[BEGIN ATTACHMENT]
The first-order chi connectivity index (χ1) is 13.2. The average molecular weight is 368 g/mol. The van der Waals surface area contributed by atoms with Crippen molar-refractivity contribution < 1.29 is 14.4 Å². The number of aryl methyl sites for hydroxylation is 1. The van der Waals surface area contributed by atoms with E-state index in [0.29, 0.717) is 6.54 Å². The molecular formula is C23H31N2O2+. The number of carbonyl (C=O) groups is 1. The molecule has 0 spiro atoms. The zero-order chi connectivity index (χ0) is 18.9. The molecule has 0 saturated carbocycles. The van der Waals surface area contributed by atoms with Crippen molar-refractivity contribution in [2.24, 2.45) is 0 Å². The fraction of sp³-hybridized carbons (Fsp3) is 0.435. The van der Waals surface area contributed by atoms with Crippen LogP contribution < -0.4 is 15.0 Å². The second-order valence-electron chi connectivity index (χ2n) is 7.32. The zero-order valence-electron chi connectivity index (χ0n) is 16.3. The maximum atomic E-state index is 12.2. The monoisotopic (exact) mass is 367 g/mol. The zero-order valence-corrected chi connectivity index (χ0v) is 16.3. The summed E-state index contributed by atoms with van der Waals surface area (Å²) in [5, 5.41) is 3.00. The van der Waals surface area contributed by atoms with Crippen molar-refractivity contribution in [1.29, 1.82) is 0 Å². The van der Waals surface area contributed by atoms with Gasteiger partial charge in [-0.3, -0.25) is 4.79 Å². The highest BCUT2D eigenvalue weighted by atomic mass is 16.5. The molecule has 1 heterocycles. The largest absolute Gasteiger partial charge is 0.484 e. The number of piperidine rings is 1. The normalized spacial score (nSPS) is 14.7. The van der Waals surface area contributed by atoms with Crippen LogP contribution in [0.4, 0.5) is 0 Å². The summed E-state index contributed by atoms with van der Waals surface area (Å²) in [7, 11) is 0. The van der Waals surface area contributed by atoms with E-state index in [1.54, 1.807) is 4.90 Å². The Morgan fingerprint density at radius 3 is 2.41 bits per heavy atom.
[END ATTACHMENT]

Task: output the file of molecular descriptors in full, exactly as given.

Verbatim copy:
The first-order chi connectivity index (χ1) is 13.2. The average molecular weight is 368 g/mol. The van der Waals surface area contributed by atoms with Crippen molar-refractivity contribution < 1.29 is 14.4 Å². The number of aryl methyl sites for hydroxylation is 1. The van der Waals surface area contributed by atoms with E-state index in [0.29, 0.717) is 6.54 Å². The molecular formula is C23H31N2O2+. The number of carbonyl (C=O) groups is 1. The molecule has 0 spiro atoms. The zero-order chi connectivity index (χ0) is 18.9. The molecule has 0 saturated carbocycles. The van der Waals surface area contributed by atoms with Crippen molar-refractivity contribution in [2.24, 2.45) is 0 Å². The fraction of sp³-hybridized carbons (Fsp3) is 0.435. The van der Waals surface area contributed by atoms with Crippen LogP contribution < -0.4 is 15.0 Å². The second-order valence-electron chi connectivity index (χ2n) is 7.32. The zero-order valence-electron chi connectivity index (χ0n) is 16.3. The maximum atomic E-state index is 12.2. The monoisotopic (exact) mass is 367 g/mol. The zero-order valence-corrected chi connectivity index (χ0v) is 16.3. The summed E-state index contributed by atoms with van der Waals surface area (Å²) in [5, 5.41) is 3.00. The van der Waals surface area contributed by atoms with Crippen molar-refractivity contribution in [1.29, 1.82) is 0 Å². The van der Waals surface area contributed by atoms with Gasteiger partial charge in [-0.3, -0.25) is 4.79 Å². The highest BCUT2D eigenvalue weighted by atomic mass is 16.5. The molecule has 1 heterocycles. The largest absolute Gasteiger partial charge is 0.484 e. The number of piperidine rings is 1. The normalized spacial score (nSPS) is 14.7. The van der Waals surface area contributed by atoms with Crippen LogP contribution in [0.4, 0.5) is 0 Å². The summed E-state index contributed by atoms with van der Waals surface area (Å²) in [7, 11) is 0. The van der Waals surface area contributed by atoms with E-state index in [1.54, 1.807) is 4.90 Å². The Morgan fingerprint density at radius 3 is 2.41 bits per heavy atom.